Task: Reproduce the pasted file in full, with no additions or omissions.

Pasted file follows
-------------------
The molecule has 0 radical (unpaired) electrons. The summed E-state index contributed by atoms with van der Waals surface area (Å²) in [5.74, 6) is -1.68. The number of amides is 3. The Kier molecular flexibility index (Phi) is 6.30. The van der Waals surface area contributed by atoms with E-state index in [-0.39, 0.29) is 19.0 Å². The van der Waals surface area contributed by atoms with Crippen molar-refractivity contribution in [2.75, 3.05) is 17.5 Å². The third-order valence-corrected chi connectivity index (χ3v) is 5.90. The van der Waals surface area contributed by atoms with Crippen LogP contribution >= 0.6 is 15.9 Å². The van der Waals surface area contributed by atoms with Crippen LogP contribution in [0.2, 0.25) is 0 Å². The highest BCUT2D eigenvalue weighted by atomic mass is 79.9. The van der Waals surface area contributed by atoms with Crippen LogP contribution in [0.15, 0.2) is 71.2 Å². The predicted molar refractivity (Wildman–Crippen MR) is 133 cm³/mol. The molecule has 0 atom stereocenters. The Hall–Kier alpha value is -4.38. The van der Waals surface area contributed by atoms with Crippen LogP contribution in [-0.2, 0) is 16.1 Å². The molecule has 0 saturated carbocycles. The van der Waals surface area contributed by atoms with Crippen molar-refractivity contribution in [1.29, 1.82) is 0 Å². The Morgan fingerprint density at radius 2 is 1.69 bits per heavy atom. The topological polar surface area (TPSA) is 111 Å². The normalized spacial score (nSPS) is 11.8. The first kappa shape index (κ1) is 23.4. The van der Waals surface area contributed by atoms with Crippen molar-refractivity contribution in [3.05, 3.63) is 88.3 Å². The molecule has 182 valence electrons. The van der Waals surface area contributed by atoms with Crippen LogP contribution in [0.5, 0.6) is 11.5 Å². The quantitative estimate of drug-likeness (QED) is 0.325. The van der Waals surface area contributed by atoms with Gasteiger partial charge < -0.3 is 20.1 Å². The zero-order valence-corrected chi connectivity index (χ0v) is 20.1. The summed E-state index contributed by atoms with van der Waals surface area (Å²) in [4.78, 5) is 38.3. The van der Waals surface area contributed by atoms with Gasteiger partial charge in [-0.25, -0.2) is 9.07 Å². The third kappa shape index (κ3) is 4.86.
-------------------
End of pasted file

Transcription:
The molecule has 0 radical (unpaired) electrons. The summed E-state index contributed by atoms with van der Waals surface area (Å²) in [5.74, 6) is -1.68. The number of amides is 3. The Kier molecular flexibility index (Phi) is 6.30. The van der Waals surface area contributed by atoms with E-state index in [-0.39, 0.29) is 19.0 Å². The van der Waals surface area contributed by atoms with Crippen molar-refractivity contribution in [2.75, 3.05) is 17.5 Å². The third-order valence-corrected chi connectivity index (χ3v) is 5.90. The van der Waals surface area contributed by atoms with Crippen LogP contribution >= 0.6 is 15.9 Å². The van der Waals surface area contributed by atoms with Crippen LogP contribution in [0.2, 0.25) is 0 Å². The highest BCUT2D eigenvalue weighted by atomic mass is 79.9. The van der Waals surface area contributed by atoms with Crippen LogP contribution in [0.15, 0.2) is 71.2 Å². The predicted molar refractivity (Wildman–Crippen MR) is 133 cm³/mol. The molecule has 0 atom stereocenters. The Hall–Kier alpha value is -4.38. The van der Waals surface area contributed by atoms with Crippen LogP contribution in [-0.2, 0) is 16.1 Å². The molecule has 0 saturated carbocycles. The van der Waals surface area contributed by atoms with Crippen molar-refractivity contribution in [1.29, 1.82) is 0 Å². The Morgan fingerprint density at radius 2 is 1.69 bits per heavy atom. The topological polar surface area (TPSA) is 111 Å². The normalized spacial score (nSPS) is 11.8. The first kappa shape index (κ1) is 23.4. The van der Waals surface area contributed by atoms with Crippen molar-refractivity contribution in [3.05, 3.63) is 88.3 Å². The molecule has 182 valence electrons. The van der Waals surface area contributed by atoms with Crippen LogP contribution in [0.5, 0.6) is 11.5 Å². The quantitative estimate of drug-likeness (QED) is 0.325. The van der Waals surface area contributed by atoms with Gasteiger partial charge < -0.3 is 20.1 Å². The zero-order valence-corrected chi connectivity index (χ0v) is 20.1. The summed E-state index contributed by atoms with van der Waals surface area (Å²) in [4.78, 5) is 38.3. The van der Waals surface area contributed by atoms with Gasteiger partial charge in [-0.25, -0.2) is 9.07 Å². The third kappa shape index (κ3) is 4.86.